- Gennarino VA, D’Angelo G, Dharmalingam G, Fernandez S, Russolillo G, Sanges R, Mutarelli M, Belcastro V, Ballabio A, Verde P, Sardiello M, Banfi S: Identification of microRNA-regulated gene networks by expression analysis of target genes. Genome Res. 2012, 22: 1163-1172. 10.1101/gr.130435.111.View ArticlePubMedPubMed CentralGoogle Scholar
- Jayaswal V, Lutherborrow M, Ma DD, Hwa Yang Y: Identification of microRNAs with regulatory potential using a matched microRNA-mRNA time-course data. Nucleic Acids Res. 2009, 37: e60-10.1093/nar/gkp153.View ArticlePubMedPubMed CentralGoogle Scholar
- Fleissner F, Jazbutyte V, Fiedler J, Gupta SK, Yin X, Xu Q, Galuppo P, Kneitz S, Mayr M, Ertl G, Bauersachs J, Thum T: Asymmetric dimethylarginine impairs angiogenic progenitor cell function in patients with coronary artery disease through a microRNA-21-dependent mechanism. Circ Res. 2010, 107: 138-143. 10.1161/CIRCRESAHA.110.216770.View ArticlePubMedGoogle Scholar
- Leivonen SK, Rokka A, Ostling P, Kohonen P, Corthals GL, Kallioniemi O, Perälä M: Identification of miR-193b targets in breast cancer cells and systems biological analysis of their functional impact. Mol Cell Proteomics. 2011, 10: M110.005322-10.1074/mcp.M110.005322.View ArticlePubMedPubMed CentralGoogle Scholar
- Yan GR, Xu SH, Tan ZL, Liu L, He QY: Global identification of miR-373-regulated genes in breast cancer by quantitative proteomics. Proteomics. 2011, 11: 912-920. 10.1002/pmic.201000539.View ArticlePubMedGoogle Scholar
- Tan LP, Seinen E, Duns G, de Jong D, Sibon OC, Poppema S, Kroesen BJ, Kok K, van den Berg A: A high throughput experimental approach to identify miRNA targets in human cells. Nucleic Acids Res. 2009, 37: e137-10.1093/nar/gkp715.View ArticlePubMedPubMed CentralGoogle Scholar
- Chi SW, Zang JB, Mele A, Darnell RB: Argonaute HITS-CLIP decodes microRNA-mRNA interaction maps. Nature. 2009, 460: 479-486.PubMedPubMed CentralGoogle Scholar
- Hafner M, Landthaler M, Burger L, Khorshid M, Hausser J, Berninger P, Rothballer A, Ascano M, Jungkamp AC, Munschauer M, Ulrich A, Wardle GS, Dewell S, Zavolan M, Tuschl T: Transcriptome-wide identification of RNA-binding protein and microRNA target sites by PAR-CLIP. Cell. 2010, 41: 129-141.View ArticleGoogle Scholar
- Leung AK, Young AG, Bhutkar A, Zheng GX, Bosson AD, Nielsen CB, Sharp PA: Genome-wide identification of Ago2 binding sites from mouse embryonic stem cells with and without mature microRNAs. Nat Struct Mol Biol. 2011, 18: 237-244. 10.1038/nsmb.1991.View ArticlePubMedPubMed CentralGoogle Scholar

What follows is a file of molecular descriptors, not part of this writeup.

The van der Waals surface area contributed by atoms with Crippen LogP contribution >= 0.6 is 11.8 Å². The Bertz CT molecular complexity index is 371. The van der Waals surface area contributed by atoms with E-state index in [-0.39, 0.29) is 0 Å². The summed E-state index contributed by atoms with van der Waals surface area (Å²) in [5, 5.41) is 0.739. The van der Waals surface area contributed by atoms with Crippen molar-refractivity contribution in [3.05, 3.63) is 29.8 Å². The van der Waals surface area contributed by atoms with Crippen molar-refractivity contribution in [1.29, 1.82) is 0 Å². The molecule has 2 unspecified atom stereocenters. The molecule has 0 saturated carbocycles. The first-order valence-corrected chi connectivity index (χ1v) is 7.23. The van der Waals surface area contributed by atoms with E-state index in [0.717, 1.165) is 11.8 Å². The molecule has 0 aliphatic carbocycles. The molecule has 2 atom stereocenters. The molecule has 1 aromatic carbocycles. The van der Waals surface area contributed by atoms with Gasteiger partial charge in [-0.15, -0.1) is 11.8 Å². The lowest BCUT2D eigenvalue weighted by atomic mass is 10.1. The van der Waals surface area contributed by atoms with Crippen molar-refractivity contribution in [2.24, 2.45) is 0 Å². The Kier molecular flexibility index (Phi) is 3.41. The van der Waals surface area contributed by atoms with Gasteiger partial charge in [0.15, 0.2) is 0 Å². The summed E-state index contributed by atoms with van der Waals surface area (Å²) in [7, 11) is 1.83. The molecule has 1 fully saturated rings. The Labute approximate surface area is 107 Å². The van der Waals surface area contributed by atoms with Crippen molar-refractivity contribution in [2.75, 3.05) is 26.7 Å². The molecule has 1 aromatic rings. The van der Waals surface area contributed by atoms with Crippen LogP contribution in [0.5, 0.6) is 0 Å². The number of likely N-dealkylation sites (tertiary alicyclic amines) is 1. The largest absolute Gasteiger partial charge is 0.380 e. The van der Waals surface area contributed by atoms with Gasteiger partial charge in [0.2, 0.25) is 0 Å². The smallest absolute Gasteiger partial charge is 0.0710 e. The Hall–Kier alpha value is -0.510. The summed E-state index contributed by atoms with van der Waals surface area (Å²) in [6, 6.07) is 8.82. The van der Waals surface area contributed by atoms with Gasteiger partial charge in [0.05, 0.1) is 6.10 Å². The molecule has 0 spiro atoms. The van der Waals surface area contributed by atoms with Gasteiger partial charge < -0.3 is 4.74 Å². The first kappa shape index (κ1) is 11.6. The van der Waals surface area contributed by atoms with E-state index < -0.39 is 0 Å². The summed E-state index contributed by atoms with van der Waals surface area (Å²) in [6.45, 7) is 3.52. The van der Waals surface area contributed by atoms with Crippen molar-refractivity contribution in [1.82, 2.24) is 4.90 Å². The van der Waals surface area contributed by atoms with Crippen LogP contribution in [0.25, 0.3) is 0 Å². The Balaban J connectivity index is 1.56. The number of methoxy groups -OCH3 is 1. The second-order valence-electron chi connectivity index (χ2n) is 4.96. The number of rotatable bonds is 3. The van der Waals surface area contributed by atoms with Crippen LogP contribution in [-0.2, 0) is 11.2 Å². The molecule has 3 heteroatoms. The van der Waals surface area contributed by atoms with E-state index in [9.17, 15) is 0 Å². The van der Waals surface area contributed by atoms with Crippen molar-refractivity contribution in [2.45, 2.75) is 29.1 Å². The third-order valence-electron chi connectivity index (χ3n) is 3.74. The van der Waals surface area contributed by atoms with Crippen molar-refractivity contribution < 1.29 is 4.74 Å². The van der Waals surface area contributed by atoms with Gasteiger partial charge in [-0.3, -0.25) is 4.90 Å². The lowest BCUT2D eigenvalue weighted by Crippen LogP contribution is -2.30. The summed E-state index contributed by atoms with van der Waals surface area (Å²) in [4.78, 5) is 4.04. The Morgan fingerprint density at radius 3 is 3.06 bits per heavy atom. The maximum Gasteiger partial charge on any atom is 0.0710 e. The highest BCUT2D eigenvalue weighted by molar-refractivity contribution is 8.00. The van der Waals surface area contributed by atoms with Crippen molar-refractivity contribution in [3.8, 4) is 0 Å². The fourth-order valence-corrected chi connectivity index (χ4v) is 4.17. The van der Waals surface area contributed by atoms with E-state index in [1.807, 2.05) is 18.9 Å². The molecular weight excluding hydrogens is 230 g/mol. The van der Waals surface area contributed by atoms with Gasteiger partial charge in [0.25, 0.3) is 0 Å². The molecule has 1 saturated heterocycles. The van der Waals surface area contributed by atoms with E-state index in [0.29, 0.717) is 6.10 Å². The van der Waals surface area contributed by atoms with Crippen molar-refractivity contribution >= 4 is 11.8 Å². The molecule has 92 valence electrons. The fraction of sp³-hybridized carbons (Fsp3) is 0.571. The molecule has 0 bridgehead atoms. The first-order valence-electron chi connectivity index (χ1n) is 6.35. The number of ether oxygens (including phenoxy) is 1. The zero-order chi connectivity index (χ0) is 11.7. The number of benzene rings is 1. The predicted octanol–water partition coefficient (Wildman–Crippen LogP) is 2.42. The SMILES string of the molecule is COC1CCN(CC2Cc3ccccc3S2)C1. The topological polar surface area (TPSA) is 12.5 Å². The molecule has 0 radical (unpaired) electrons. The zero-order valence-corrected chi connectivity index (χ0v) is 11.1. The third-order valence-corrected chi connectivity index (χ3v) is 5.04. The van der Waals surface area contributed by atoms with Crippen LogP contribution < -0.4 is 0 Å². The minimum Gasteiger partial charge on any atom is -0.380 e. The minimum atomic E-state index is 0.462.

- Kanehisa M, Goto S, Furumichi M, Tanabe M, Hirakawa M: KEGG for representation and analysis of molecular networks involving diseases and drugs. Nucleic Acids Res. 2010, 38: D355-D360. 10.1093/nar/gkp896.View ArticlePubMedGoogle Scholar
- da Huang W, Sherman BT, Lempicki RA: Systematic and integrative analysis of large gene lists using DAVID bioinformatics resources. Nat Protoc. 2009, 4: 44-57.View ArticlePubMedGoogle Scholar
- Lee ST, Chu K, Jung KH, Kim JH, Huh JY, Yoon H, Park DK, Lim JY, Kim JM, Jeon D, Ryu H, Lee SK, Kim M, Roh JK: miR-206 regulates brain-derived neurotrophic factor in Alzheimer disease model. Ann Neurol. 2012, 72: 269-277. 10.1002/ana.23588.View ArticlePubMedGoogle Scholar
- Maragkakis M, Alexiou P, Papadopoulos GL, Reczko M, Dalamagas T, Giannopoulos G, Goumas G, Koukis E, Kourtis K, Simossis VA, Sethupathy P, Vergoulis T, Koziris N, Sellis T, Tsanakas P, Hatzigeorgiou AG: Accurate microRNA target prediction correlates with protein repression levels. BMC Bioinformatics. 2009, 10: 295-10.1186/1471-2105-10-295.View ArticlePubMedPubMed CentralGoogle Scholar
- Zhao H, Kalota A, Jin S, Gewirtz AM: The c-myb proto-oncogene and microRNA-15a comprise an active autoregulatory feedback loop in human hematopoietic cells. Blood. 2009, 113: 505-516. 10.1182/blood-2008-01-136218.View ArticlePubMedPubMed CentralGoogle Scholar
- Petrocca F, Visone R, Onelli MR, Shah MH, Nicoloso MS, de Martino I, Iliopoulos D, Pilozzi E, Liu CG, Negrini M, Cavazzini L, Volinia S, Alder H, Ruco LP, Baldassarre G, Croce CM, Vecchione A: E2F1-regulated microRNAs impair TGFβ-dependent cell-cycle arrest and apoptosis in gastric cancer. Cancer Cell. 2008, 13: 272-286. 10.1016/j.ccr.2008.02.013.View ArticlePubMedGoogle Scholar
- Emmrich S, Pützer BM: Checks and balances: E2F-microRNA crosstalk in cancer control. Cell Cycle. 2010, 9: 2555-2567.View ArticlePubMedGoogle Scholar